Synopsis of The Invention of Hugo Cabret by Brian Selznik: ORPHAN, CLOCK KEEPER, AND THIEF, twelve-year-old Hugo lives in the walls of a busy Paris train station, where his survival depends on secrets and anonymity. But when his world suddenly interlocks with an eccentric girl and her grandfather, Hugo's undercover life, and his most precious secret, are put in jeopardy. A cryptic drawing, a treasured notebook, a stolen key, a mechanical man, and a hidden message from Hugo's dead father form the backbone of this intricate, tender, and spellbinding mystery.
My thoughtsThe book in once sentence: A 12-year-old Parisian orphan makes a startling discovery of a man's true - and astounding - identity.
This is one of the most amazing books I have ever read, and I really, really think you should read it. No, get your own copy!
The story alone will hook you. But add those mesmerizing images ... and they make this book a true gem. I guarantee that you have never seen a book like this, ever. This chunkster (526 pages!) is a story told in both words and pictures. Now the pictures aren't just pretty pictures - they are an essential part of how the story is told. The book alternates in being a flip book, to sections with text like a "typical" book, and strangely enough, somehow capturing the sense of a movie. This rather heady combination just kept me going, going ... and I really didn't want the book to end! To see the opening sequence: click here.
Convinced you yet? Read more after the jump. And a short video on how the book was made.
Our hero is an orphaned 12-year-old boy called Hugo Cabret. He is a shadow in the world, living a anonymous life: he secretly winds up the clocks in the train station, he secretly steals in order to survive, and he secretly loves movies. Until one day, he gets caught stealing toys in the toy booth, and here starts an unlikely friendship with the toy booth owner, a lonely old man and his niece, a young girl about Hugo's age called Isabelle.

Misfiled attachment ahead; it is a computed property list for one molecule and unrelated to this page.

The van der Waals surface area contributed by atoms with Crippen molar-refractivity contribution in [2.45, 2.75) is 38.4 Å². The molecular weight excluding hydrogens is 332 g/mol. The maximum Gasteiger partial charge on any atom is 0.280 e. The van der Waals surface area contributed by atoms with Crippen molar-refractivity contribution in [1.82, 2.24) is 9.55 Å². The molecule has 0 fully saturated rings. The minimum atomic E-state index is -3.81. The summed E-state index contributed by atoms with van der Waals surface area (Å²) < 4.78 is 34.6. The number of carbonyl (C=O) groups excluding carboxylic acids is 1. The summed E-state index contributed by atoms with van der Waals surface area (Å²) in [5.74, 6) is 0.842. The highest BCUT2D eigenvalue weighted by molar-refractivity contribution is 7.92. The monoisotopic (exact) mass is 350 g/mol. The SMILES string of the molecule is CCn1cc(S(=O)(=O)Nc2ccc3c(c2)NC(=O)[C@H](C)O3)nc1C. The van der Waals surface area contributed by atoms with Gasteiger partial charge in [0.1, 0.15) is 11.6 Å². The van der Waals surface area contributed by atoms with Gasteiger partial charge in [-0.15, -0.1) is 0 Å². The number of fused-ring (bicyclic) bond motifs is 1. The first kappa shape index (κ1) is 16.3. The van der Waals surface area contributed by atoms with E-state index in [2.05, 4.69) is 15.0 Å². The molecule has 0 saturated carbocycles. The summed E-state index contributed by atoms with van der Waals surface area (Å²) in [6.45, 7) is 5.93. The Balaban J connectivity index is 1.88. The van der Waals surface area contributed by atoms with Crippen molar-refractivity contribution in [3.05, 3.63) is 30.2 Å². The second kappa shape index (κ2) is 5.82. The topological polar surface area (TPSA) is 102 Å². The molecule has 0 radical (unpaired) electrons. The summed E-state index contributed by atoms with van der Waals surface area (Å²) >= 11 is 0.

All these converges to the biggest revelation of all. And an unassuming man's identity is finally revealed for all the world to recognize and applaud. In the end, a young orphan boy's life is forever changed.
***Spoiler here: What makes this book extra special is that there is so much back research done. Look up the various elements that make up the story, and many of them are rooted in reality. The story centres on Georges Méliès, maker of the first science fiction movie, a renowned filmmaker from the 1890s through the 1920s. That strange image on the left is from Méliès's movie A Trip to the Moon. The automaton that draws is not a figment of someone's imagination, it truly existed!
Watch this earlier video of Brian Selznick - both author and illustrator - explaining his book, how he created those beautiful images it, and the story that inspired it. Thank you, Brian, for bringing "The Invention of Hugo Cabret" into this world! This is truly one of my most treasured reads!
Verdict: Need I say it again: This is one of the most amazing books I have ever read, and I really, really think you should read it. No, get your own copy! (And I mean every single one of those words in italics and bold!)
Check out the website for more info, the back story, and more incredible images at the official website: